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must-see art galleries in italy


Italy is a country famous for its art. The history of the country is steeped in grand architecture, and even in Roman times, Italy took architecture and artwork to a new level. Some of the world’s most famous artists are Italian – Leonardo da Vinci, Michelangelo and Caravaggio to name a few and it is in Italy you can find some of their most famous artwork. 
When staying at our luxury villas in Italy, be it Tuscany or Sicily, we recommend soaking up the culture and art of Italy at a museum or art gallery. In every town and city, you can find museums dedicated to the history of the region, giving you an insight into how Italy came to be. In addition to art galleries celebrating the best of Italy’s Renaissance art, there are also several contemporary art galleries to visit on your trip. 
The Uffizi Gallery, Florence
Florence, the capital of Tuscany, was the centre of medieval Europe, being one of the wealthiest cities of the time. It is also considered to be the birthplace of the Renaissance and due to is artistic and architectural heritage, it is thought to be one of the most beautiful cities in the world. Built in 1581, the Uffizi Gallery is at the centre of Florence’s art and history. The building itself is an architectural masterpiece and huge part of the Medici family’s, who once ruled over Florence, art collection is displayed in the Uffizi. It contains a lot of famous masterpieces, among them Leonardo’s Annunciation, Sandro Botticelli’s Primavera and Birth of Venus. In fact, there are so many magnificent pieces of artwork here; it is hard to see them all in one day. If you want to pack in as much as possible, arrive early in the morning, and make a list of the paintings you really want to see. 
Galleria dell’Accademia, Florence
While also in Florence, you should also see one of the most famous statues in the world: Michelangelo’s David. The original statue is on display at the Gallery of the Academy of Florence, along with an extensive collection of Renaissance art and Florentine Gothic artwork. There is the Museum of Musical Instruments to take a look at. If your time is limited, the gallery offers guided tours or a private guide to accompany you as you wonder at the masterpieces, providing more knowledge on the work. 
Bargello National Museum, Florence
With some a rich history in art and culture, it is no surprise that Florence has so many fantastic art galleries and museums. Bargello is a popular one with tourists, and it isn’t just because it is a piece of glorious architecture. The Bargello used to be a prison, and dates back to 1255, making it one of the oldest buildings in the city. The Museum is home to masterpieces by Michelangelo, including his Bacchus, Donatello’s David and Gambologna’s Mercury. The Bargello National Museum also has a fine collection of tapestries textiles and ceramics.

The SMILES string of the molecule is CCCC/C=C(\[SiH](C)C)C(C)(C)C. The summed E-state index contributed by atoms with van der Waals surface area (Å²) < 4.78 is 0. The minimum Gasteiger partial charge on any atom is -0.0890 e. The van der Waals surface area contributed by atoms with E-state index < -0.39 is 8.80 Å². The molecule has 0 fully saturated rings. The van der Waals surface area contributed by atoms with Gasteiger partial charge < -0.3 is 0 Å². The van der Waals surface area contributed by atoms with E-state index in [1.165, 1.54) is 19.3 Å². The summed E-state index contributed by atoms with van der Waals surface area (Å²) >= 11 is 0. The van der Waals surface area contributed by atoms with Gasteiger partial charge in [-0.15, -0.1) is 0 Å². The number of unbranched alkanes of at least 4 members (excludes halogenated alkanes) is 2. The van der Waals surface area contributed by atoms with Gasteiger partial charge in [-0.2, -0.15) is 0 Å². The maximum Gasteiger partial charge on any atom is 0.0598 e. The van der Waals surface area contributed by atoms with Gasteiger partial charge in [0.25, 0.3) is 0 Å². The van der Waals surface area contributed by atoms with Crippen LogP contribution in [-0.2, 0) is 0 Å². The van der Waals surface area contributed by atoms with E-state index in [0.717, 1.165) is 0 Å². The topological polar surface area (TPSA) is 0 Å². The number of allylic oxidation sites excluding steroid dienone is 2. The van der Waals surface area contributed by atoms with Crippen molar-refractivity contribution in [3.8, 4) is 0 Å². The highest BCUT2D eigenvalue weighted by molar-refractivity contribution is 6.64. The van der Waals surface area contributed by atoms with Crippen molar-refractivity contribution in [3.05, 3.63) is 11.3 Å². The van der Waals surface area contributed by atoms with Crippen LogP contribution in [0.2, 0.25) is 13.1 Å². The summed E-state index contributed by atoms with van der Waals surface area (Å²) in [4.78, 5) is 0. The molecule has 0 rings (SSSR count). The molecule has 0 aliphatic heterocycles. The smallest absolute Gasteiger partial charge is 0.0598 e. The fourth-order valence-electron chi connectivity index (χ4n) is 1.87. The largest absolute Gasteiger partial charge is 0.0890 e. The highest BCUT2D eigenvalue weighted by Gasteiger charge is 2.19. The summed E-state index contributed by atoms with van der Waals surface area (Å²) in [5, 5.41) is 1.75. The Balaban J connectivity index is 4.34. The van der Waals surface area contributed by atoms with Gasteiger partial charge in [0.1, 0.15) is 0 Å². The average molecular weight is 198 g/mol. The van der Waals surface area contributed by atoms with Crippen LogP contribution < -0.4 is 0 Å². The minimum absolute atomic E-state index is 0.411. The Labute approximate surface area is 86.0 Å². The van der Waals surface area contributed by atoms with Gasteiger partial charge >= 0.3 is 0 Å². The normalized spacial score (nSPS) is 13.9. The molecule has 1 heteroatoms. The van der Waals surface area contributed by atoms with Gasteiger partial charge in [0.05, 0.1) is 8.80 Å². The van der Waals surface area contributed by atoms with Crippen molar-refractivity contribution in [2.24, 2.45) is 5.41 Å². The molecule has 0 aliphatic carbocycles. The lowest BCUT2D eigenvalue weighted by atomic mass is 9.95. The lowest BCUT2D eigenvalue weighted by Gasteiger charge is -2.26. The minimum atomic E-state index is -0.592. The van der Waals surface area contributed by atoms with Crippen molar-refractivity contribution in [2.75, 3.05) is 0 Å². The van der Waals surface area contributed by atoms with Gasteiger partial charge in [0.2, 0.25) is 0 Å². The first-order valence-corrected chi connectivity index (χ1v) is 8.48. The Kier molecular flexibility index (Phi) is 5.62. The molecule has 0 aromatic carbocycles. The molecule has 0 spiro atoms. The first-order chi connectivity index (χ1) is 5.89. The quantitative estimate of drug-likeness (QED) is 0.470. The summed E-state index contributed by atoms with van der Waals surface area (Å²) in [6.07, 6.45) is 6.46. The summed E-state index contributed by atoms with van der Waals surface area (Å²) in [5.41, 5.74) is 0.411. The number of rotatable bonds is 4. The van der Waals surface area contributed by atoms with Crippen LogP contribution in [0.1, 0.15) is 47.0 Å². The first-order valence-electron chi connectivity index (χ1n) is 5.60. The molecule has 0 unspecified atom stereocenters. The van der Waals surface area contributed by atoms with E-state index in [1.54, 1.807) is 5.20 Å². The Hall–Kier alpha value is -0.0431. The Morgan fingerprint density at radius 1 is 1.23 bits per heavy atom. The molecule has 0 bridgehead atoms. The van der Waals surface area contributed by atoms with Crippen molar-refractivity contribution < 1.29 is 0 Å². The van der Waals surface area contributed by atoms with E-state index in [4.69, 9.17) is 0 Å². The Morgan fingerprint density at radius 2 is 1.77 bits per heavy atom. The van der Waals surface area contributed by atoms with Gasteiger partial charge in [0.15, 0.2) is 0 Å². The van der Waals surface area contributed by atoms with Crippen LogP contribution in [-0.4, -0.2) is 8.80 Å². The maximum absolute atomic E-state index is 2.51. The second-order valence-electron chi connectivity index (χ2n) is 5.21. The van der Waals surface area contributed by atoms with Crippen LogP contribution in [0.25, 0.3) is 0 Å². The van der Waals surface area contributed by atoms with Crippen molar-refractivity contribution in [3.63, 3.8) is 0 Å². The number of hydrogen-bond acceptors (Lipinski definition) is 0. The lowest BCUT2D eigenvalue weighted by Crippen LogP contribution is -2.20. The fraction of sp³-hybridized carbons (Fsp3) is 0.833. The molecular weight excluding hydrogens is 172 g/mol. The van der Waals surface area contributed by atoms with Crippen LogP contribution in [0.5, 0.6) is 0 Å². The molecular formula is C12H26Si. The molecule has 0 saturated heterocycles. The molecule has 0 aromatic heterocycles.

Galleria Nazionale dell’Umbria, Perugia
Perugia is the home to the National Gallery of Umbria, housing even more Renaissance art than you can imagine. Within its walls are paintings dating back to the 1200s, many of which were painted locally in Umbria or neighbouring Tuscany. Featured artists include Angelico, Duccio, Francesco, Gozzoli and Perugino. The collection comprises the greatest representation of the Umbrian School of painting, ranging from the 13th to the 19th-century. 
Francesco Pantaleone Arte Contemporanea, Palermo
If Renaissance art is not to your taste, there are many contemporary art galleries to visit during your holiday, and the beautiful island of Sicily has several. The Francesco Pantaleone Arte Contemporanea (FPAC) can be defined as the pioneer of contemporary art in Sicily. When the gallery first opened, the goal was to create a space for contemporary art in Sicily and raise the profile of the island on the international market. Nowadays, there is an exciting program of exhibitions and events happening at the gallery, showcasing the works of artists such as Per Barclay, Julieta Arlada and the American-Italian duo Lovett/Codagnone. There is also a space within the gallery dedicated to new and emerging artists, from Italy and further afield.  
Museo di Capodimonte, Naples
The Museo di Capodimonte is located in the palace of the same name, a grand Bourbon Palazzo in Naples. The museum houses many Neapolitan paintings and decorative art, several works from other Italian schools of painting, and ancient Roman sculptures, making it one of the largest in the country. The collection can be traced back to 1738 and King Charles VII of Naples and Sicily. Over the years, the palace grew and was filled with more and more art, as well as a laboratory being built for restoring paintings. You can see paintings by the likes of Raphael, Titian, Botticelli, Caravaggio and Simone Martini too. 
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